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Science Index

Vitamin C

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Title
Vitamin C and human health--a review of recent data relevant to human
requirements.
Author
Weber P; Bendich A; Schalch W
Address
Roche Vitamins & Fine Chemicals' Paramus' NJ 07652' USA.
Source
Int J Vitam Nutr Res, 66(1):19-30 1996
Abstract
The recent scientific literature indicates that beyond merely
protecting against scurvy vitamin C contributes to many aspects of
human health. The main areas of research reviewed include: 1. vitamin C
requirements of smokers. The data indicate that the vitamin C
requirement of smokers is higher by at least 60 mg per day (up to 140
mg per day) than that of nonsmokers. 2. Important functions of the
body' such as immune response' pulmonary function' and iron absorption
are related to vitamin C intakes. Daily vitamin C intake of at least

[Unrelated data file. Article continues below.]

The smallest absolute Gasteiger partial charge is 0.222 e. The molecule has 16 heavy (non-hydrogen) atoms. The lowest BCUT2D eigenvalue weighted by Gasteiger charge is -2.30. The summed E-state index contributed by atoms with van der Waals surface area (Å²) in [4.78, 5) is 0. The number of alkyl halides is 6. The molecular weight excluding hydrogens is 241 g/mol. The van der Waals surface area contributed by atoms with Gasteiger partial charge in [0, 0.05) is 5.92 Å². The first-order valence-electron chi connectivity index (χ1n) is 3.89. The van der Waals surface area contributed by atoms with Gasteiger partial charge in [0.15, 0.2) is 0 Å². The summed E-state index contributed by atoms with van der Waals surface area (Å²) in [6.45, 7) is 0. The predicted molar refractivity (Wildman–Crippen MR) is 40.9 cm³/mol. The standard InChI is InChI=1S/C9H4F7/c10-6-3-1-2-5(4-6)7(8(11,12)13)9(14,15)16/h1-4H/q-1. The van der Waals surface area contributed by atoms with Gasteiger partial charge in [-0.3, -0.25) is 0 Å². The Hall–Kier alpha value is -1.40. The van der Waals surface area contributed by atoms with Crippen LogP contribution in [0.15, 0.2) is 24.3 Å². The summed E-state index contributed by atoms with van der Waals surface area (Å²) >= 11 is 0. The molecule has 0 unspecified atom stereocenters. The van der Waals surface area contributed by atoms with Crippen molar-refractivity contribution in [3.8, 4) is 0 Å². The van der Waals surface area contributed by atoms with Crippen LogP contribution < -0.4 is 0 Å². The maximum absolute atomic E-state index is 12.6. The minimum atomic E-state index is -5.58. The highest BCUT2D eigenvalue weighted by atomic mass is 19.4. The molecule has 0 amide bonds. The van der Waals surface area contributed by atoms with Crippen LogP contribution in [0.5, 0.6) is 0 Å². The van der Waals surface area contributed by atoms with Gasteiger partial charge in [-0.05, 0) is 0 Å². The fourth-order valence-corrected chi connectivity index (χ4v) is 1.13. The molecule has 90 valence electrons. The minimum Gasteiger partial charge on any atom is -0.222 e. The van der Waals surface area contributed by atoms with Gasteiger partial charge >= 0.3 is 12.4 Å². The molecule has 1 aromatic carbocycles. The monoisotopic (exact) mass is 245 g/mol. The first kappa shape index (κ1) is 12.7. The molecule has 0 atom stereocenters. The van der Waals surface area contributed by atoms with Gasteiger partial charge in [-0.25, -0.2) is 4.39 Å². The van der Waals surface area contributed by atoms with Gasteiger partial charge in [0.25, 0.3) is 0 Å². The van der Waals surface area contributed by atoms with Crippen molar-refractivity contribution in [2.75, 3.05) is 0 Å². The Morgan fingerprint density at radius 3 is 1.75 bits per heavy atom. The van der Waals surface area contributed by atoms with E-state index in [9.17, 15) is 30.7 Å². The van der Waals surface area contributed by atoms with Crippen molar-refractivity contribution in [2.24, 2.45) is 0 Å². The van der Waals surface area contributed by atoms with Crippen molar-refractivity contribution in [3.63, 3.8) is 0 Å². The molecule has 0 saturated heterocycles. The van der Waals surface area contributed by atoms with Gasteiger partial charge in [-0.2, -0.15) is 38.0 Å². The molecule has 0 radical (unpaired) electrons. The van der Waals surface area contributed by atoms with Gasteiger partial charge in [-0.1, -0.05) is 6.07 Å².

150-200 mg per day enhance these functions. 3. vitamin C may play
critical roles in the prevention of CHD' cancer and cataract. Based on
the available data' vitamin C intakes of at least 80-120 mg per day are
associated with lowering the risk of these chronic diseases. 4. The
literature documents that these and much higher intake levels of
vitamin C are safe.

Title
vitamin C abrogates the deleterious effects of UVB radiation on
cutaneous immunity by a mechanism that does not depend on TNF-alpha.
Author
Nakamura T; Pinnell SR; Darr D; Kurimoto I; Itami S; Yoshikawa K;
Streilein JW
Address
Schepens Eye Research Institute and Department of Dermatology' Harvard
Medical School' Boston' Massachusetts 02114' U.S.A.
Source
J Invest Dermatol, 109(1):20-4 1997 Jul
Abstract
Acute low-dose treatment of murine skin with ultra violet B (UVB) light
impairs induction of contact hypersensitivity (CH) to
dinitrofluorobenzene (DNFB) in certain inbred strains of mice (termed
UVB-susceptible)' but not in others (termed UVB-resistant)' and
promotes tolerance. These deleterious effects of ultraviolet radiation
(UVR) are mediated in part by TNF-alpha' which is released from
UVR-exposed epidermal and dermal cells. Because UVR damage to skin has